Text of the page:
My best suggestion is to but a chronograph, even a cheap one.

I do seem to remember somebody's assertion that some brand of primer tends to flatten at "normal" pressures.
 

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If I were flattening CCI Magnum primers, I would be quite concerned with my pressure - CCI is about as tough of primer as they come (thickest cup).

(For reference - Federal primers have the thinnest cup on the market, and also use the most sensitive compound, so they go off with the lightest strike).

While I don't believe anyone should be reloading without a chronograph, you also can't ignore pressure signs, no matter what the chronograph might say. Book velocity numbers are absolutely useless as safety standards - pressure signs are the key. If you hit a pressure limit 300fps below the published value, THAT IS YOUR LIMIT.
 

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Are those fingerprints on the primers, or are they impressions from the machined face of the recoil plate? If those lines are impressions, you're running too hot.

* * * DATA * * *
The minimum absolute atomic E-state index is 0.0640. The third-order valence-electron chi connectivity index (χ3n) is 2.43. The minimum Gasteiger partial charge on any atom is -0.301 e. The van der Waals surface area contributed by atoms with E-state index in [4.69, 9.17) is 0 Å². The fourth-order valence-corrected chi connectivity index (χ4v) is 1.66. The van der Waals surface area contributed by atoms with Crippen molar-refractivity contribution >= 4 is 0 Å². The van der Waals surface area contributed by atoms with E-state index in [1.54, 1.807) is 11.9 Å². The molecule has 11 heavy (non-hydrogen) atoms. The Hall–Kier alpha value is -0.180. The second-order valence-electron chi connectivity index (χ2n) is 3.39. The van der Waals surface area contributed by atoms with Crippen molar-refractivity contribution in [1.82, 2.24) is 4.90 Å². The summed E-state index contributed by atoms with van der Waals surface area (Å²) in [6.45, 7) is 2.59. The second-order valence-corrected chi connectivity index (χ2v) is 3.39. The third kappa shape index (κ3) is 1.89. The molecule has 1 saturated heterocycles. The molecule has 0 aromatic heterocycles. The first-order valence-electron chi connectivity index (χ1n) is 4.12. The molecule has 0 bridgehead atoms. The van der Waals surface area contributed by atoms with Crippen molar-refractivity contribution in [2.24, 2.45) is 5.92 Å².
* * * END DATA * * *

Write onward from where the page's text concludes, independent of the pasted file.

Those look pretty dang flat, but it's hard to tell - It looks like there's a sharp corner on the perimeter of the primer, and it's rolled over the bevel of the primer pocket. That's too flat. Pop one out and put up a picture. A side by side with your loaded and live primers would be interesting to see. It's hard to tell in the picture. There's a streak down the side of one of the cases that gives away which is which, in one picture, one looks "unsafe" while the other is "borderline". In the other picture, they look the opposite.

At best, they're "a little too hot." But "a little too hot" is still "too hot."
 

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On the second picture, the outer edge of the primer still has a rounded edge and not totally flatten. Just from that I do not think you have reached a unsafe load in your revolver. I would consider your load to be a max load in your gun and be very careful about venturing any further with a higher load.
 

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OK here is what I have learned. I just looked at the Hodgdon online data. While you are within the guides powder weights you have strayed from their data by using Starline brass and CCI magnum primers. They used Winchester brass and large pistol primers. So you need to back away from these loads. Personally I would either break them down or shoot them in a Casull. Leaning more towards breaking them down.